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Net criminals shun virus attacks
Written by Daniel   
Sunday, 22 July 2007 13:19

Net criminals shun virus attacks
By Mark Ward,
Technology Correspondent, BBC News website

Windows PCs are favoured by hi-tech criminals
Hi-tech criminals have found novel ways to carry out web-based attacks that are much harder to spot and stop, warn security experts.
Some cyber criminals have exploited file-sharing networks and popular webpages to attack targets.
The malicious hackers have turned to these methods instead of going to the trouble of hijacking home PCs.
Using these methods the hi-tech criminals have staged some of the biggest attacks security experts have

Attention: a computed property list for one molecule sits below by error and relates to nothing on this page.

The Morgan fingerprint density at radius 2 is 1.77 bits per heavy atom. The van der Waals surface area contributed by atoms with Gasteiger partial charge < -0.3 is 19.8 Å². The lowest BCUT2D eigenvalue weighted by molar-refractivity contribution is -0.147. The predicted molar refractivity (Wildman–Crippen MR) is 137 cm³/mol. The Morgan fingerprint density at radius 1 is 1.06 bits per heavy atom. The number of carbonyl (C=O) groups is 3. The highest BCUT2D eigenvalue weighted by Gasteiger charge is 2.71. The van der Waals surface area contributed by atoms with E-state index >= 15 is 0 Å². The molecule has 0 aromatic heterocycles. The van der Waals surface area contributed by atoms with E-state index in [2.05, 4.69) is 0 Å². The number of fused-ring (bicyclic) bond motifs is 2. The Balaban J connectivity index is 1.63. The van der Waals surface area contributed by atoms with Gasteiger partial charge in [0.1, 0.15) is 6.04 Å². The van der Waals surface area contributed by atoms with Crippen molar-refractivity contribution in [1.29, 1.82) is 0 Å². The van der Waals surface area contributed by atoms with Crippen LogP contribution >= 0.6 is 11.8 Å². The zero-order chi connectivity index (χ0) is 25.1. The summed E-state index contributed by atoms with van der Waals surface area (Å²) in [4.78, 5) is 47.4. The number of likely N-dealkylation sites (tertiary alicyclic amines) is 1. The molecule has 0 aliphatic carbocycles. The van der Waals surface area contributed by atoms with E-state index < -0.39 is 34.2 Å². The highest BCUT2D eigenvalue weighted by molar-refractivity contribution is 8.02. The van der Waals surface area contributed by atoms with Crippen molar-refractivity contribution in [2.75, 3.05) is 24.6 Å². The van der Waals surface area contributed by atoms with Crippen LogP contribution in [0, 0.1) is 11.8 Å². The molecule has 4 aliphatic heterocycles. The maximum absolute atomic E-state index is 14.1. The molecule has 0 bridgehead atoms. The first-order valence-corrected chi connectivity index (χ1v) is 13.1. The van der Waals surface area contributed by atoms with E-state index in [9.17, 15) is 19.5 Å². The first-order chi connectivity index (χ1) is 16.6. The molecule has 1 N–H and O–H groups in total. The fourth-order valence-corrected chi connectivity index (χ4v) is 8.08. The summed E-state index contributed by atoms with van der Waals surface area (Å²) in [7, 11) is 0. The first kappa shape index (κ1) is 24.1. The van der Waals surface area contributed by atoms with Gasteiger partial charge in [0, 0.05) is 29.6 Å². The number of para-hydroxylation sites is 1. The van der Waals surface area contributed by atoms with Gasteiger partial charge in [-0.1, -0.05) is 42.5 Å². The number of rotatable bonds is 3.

ever seen.


Attack pattern
For some time the tool of choice for hi-tech criminals has been a botnets of hijacked home PCs.
Botnets are collections of computers under the remote control of a hi-tech criminal.
Botnets are used to relay junk e-mail or spam and as a resource to mine for saleable information such as logins or credit card numbers

Many botnets are also used to attack other computers in denial of service attacks which try to overwhelm the target server with huge amounts of data.
Computers, usually Windows machines, get enrolled in a botnet when their owners open an e-mail bearing a virus or visit a booby-trapped webpage.
But, said Paul Sop, chief technology officer of security firm Prolexic, some creative criminals have found a way to mount denial of service attacks without hijacking any PCs.
One attack seen by Prolexic in May exploited a popular peer-to-peer or file-sharing network.
Many file-sharing systems use hubs or servers that point people to the right place to download the movies, music and other media they are interested in.... More

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